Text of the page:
president, but it ia thought that he
will sign the bill and trust to oun
greea to remedy the objectionable
features
Ever See a House Fly?
There'll be about umpty-stccn million house flies
around in .1 little while, ntid every motlur's son of them,
and daughters too, will be trying to make your house
their home for tht summer. Better fool 'cm with, a com
plete set of of our new screens. We'll make 'em to you
cheap enough so's you can afford it. Wchave screens
at soc apiece and up with hardware ten styles see 'cm
and make your own selection. Yes, we'll make you low
est prices on all kinds of building material, too.
We want your trade, we're aftT It.
P. G. BROWNING & CO
VINITA, IND. TER.
i.mw j im.mn
l. k. Mcoumir,
President,
THOS. T. WIMJUt, W.pt. XedXQlCn,
Yice-FrsiiBt. Casals r
...The Cherokee National Bank..,
Ulnila, I rid. Ter.
OAJPITATi 25,000.00. .
. J.llleOMiji. Fred I. Kellay.
o. T. Wlmer. L.K. Mcdumn.
Every Courtejy Extended that Is Consistent with Sound Banking
T-.TT
L. F. Parker. Jr W. If. Darrouib
E.N.KatclIS. Tho.
Interest Paid on Time Certificates ot Deposit.
At Mrs. Balentines
I am well pleased with the trade I am
having-. I want to please my friends
and customers, so I have my groceries
' fresh at all times. I have Mr. Jordon's
son delivering for me and can fill all
orders promptly. Am always pleased
to have my friends call and see me.
phone no. 129 firs. H. Balentine
5 Ouvkr. Bacby, Pre. J. O, Ham, V-Pres. W. P. PutMiW. Cashier.
w. I CUAPUAH, Assistant.Cashler
First National Bank,
VINITA, INDIANjTERRITORY.
SUXrZUS, $jo,ooo.
Oldest and Strongest National Bank In Ui Cherokee Nation.
DIRECTORS, ot I
OLIVER BAGBY. B.F. FOR1NER, B. FXAYSEX. a L.CHVCUILL, E tf. i
RA TCUFF, II'. A. GRAHAM. O. nALL, G. W. CLARK. If. S. HALSHU. 4
Doon a Saf o QonorjUIBanklnjr Business., A
. 'sBU'fe'eyivv evu9Ari
CAPITAL, Sioo.ooo.
Vw.MVWVWVti'wHM
tho main ooe, indopeneibla atuljto lee
New Territory Corporations.
At South MoAlester articles of
incorporation were filed by the
Ohlokasha Investment company,
capitalisation 824,000, J. W.
Speaker, J. II. Clarke, J. II, Grif
fin, M. M. Iieavor, incorporators;
also to the Slate Bank ol MoDer-
uiot, oapltaliaatlon $15,000, A. B.
Dunlap, l T. Miller, H. Dunlap,
W.J. Smith, incorporators and by
the Choska Trading company,
capitalisation 440,000, O.W. Turn
er, W. 8. Ilsreha, Hay Harshn,
Incorporators.
Charges Acalnat Jonos.
The eenate oommitteeon Indian
affairs will meet this afternoon to
begin the investigation of the
oharges against Mr. W. A. Jones,
the oommlssloner of Indian affairs,
by Y. V. Wade, of Wade, N. D.
The investigation was demanded
by Commissioner Jones, In. re
sponse to the ohsrse that ho WuS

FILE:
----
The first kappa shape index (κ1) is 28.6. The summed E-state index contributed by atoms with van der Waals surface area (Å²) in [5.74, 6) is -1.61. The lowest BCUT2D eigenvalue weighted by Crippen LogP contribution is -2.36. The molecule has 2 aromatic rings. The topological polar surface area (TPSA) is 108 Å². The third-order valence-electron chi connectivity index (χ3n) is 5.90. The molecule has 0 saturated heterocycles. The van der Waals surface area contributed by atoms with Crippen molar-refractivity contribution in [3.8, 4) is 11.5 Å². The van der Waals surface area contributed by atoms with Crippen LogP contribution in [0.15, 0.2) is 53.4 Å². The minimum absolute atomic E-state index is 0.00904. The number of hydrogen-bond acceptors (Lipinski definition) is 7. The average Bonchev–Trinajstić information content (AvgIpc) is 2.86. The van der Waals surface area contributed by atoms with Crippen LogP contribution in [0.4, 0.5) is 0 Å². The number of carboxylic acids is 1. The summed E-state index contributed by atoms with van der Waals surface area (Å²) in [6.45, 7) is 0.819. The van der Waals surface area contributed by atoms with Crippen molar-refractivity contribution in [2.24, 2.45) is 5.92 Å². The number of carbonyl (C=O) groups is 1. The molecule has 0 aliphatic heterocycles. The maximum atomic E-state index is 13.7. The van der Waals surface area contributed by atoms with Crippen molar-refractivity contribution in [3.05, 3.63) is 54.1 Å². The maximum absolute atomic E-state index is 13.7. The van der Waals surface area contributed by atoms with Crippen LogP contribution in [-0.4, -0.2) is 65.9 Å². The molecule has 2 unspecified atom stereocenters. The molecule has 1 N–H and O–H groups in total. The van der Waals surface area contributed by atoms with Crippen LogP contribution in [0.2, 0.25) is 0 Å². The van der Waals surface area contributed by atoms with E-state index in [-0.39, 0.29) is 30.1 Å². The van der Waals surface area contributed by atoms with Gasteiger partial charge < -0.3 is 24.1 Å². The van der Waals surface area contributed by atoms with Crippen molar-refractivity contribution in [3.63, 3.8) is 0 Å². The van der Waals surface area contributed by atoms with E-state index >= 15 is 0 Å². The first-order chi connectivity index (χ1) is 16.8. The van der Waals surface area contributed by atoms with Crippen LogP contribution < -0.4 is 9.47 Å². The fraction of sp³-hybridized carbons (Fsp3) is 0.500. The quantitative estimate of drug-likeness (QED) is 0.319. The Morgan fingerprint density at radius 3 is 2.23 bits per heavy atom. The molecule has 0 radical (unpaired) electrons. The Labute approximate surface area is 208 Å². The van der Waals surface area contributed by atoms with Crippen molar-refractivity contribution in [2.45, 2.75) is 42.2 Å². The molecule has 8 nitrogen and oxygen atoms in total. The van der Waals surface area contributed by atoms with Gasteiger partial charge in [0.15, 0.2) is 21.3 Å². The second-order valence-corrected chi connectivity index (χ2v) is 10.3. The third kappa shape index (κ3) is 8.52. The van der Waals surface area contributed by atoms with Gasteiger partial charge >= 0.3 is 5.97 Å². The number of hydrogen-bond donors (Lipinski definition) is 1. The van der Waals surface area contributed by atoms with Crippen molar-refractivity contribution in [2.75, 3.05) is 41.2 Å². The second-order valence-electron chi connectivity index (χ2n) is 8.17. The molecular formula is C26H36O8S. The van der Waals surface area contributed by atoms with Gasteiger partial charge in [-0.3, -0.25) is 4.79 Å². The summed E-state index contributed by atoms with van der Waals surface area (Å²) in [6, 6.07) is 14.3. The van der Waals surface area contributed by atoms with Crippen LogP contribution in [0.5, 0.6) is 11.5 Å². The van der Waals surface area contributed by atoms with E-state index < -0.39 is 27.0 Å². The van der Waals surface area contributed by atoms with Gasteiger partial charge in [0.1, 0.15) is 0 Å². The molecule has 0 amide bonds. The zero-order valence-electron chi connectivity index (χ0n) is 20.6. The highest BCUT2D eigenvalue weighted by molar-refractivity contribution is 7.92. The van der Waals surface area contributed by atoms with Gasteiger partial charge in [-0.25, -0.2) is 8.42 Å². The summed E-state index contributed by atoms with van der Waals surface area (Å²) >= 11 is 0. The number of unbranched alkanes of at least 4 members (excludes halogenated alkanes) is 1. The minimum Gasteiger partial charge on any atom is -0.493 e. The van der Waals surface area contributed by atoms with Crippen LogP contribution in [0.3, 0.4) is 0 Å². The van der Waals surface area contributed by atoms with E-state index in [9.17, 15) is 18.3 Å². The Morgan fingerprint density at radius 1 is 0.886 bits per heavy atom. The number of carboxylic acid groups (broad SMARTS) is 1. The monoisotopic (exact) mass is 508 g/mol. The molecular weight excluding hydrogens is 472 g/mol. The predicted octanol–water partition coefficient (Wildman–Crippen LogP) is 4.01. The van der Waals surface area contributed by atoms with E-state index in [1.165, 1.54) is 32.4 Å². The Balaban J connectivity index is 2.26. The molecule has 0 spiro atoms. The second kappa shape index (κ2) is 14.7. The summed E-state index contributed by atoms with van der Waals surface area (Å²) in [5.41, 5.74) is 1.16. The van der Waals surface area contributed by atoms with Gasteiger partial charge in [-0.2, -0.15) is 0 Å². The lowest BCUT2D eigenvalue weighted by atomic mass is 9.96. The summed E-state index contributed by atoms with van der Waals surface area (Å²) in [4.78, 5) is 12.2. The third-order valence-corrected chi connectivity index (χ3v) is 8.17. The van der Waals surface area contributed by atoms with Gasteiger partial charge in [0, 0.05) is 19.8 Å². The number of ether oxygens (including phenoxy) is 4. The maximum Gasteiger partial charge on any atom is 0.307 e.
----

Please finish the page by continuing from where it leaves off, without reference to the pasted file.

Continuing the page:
Inlorsaud in certain land3 whioh
the Indian oflloe was attempting
The Criterion for June.
Tbe vlrltot summer lightness and
obarm aro thoroughly Infused lototho
pages of tbe Juuo Criterion. 1'lvo
oompleto dollKhtful short etorlcs and
flvo excellent articles, handsomely 11-
lunrateu uy competent artists, are
tbe notaulo features of Mils Issue, and
thuro area largo number ot especially
noteworthy puums. Prominent in the
line ot (lotion U tho closing iustall
moot ot Tho KIdh Mooso ot tbe
Mamozekcl, by Charles 0. D. Robert!
No one who haa road this story can
tall to appreciate the writer's mas
tery ot animal uiotho, tho rplrlt of
out-duor freedom, and the freihness
and alluremout ot tho forest. Alible
Carter Goodloe'a, The Ed go of tbo
World, Is also in this number brought
to a dramatic and thrlllluK cud. Re
collections of William Cullcn Bryant
U tho sixth paper In Gen. James
Grant Wilson's remarkable series ot
uenonat rgMtoltcenoe ot great
American. Those who have read tbe
nreeedlni: papsrs, with tholr elaborate
Illustrations und reproduatlopa ot
ot rate documents, cannot fall to
rccognfw the great value of Gen,
Wllbou's narsoDullft, Tlio remaining
papers will luclude'iilucoln, Longfel
low, Admiral Porter, Holme, Lowell
and Whlttter. Criterion Publication
Co., New York. City 156 Wfth
A.YQnue,
n ! vmmwmiMmmmmmmmmmmmmmMmmmmmmma
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jcwei.ro
36 S. Wilson St,
have long been considered the best time-
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hae them In aft grades, from
$7.00 to $50.00.
Other Watches from $3 to $io.
A watch that keeps good time, only $i
When
and set; v
l'luc and complicated watch
pcciajiy.
Motto Not tbe cheapest but the lUtST work
at all Units.
August Schliecker,
Jeweler and Optician
watch ot any kind call
repairing a
ZTbt Qrcat Republican
rPr f ArWlCfc
Tbe 5& Louis
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Th Qrt 4wrprl
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The Daily Globe-Democrat la without a rival in all Xut wt, and standi
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moet exuAl to a daily at at thtptwc ol a wtekly, It & th Utk teUorapHie
newt from alt tbe world evtry TmMay and Vfimf. M tnarkat fesotts ttiMit